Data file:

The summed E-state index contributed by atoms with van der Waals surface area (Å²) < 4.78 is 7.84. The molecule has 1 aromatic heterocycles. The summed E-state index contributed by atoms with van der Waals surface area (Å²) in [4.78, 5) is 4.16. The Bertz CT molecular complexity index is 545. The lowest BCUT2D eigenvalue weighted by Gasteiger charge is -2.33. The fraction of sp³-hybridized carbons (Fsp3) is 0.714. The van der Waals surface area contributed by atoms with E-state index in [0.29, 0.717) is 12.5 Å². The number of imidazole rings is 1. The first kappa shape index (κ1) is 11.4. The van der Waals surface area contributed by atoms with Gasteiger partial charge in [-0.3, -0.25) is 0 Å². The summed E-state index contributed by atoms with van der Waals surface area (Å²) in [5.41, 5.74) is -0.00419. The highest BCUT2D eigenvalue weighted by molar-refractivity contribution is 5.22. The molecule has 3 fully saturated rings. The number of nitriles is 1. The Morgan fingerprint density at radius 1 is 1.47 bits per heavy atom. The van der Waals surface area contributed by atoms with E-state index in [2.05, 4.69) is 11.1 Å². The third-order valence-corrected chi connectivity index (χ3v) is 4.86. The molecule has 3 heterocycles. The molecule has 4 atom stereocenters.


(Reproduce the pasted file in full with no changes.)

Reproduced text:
The summed E-state index contributed by atoms with van der Waals surface area (Å²) < 4.78 is 7.84. The molecule has 1 aromatic heterocycles. The summed E-state index contributed by atoms with van der Waals surface area (Å²) in [4.78, 5) is 4.16. The Bertz CT molecular complexity index is 545. The lowest BCUT2D eigenvalue weighted by Gasteiger charge is -2.33. The fraction of sp³-hybridized carbons (Fsp3) is 0.714. The van der Waals surface area contributed by atoms with E-state index in [0.29, 0.717) is 12.5 Å². The number of imidazole rings is 1. The first kappa shape index (κ1) is 11.4. The van der Waals surface area contributed by atoms with Gasteiger partial charge in [-0.3, -0.25) is 0 Å². The summed E-state index contributed by atoms with van der Waals surface area (Å²) in [5.41, 5.74) is -0.00419. The highest BCUT2D eigenvalue weighted by molar-refractivity contribution is 5.22. The molecule has 3 fully saturated rings. The number of nitriles is 1. The Morgan fingerprint density at radius 1 is 1.47 bits per heavy atom. The van der Waals surface area contributed by atoms with E-state index in [2.05, 4.69) is 11.1 Å². The third-order valence-corrected chi connectivity index (χ3v) is 4.86. The molecule has 3 heterocycles. The molecule has 4 atom stereocenters.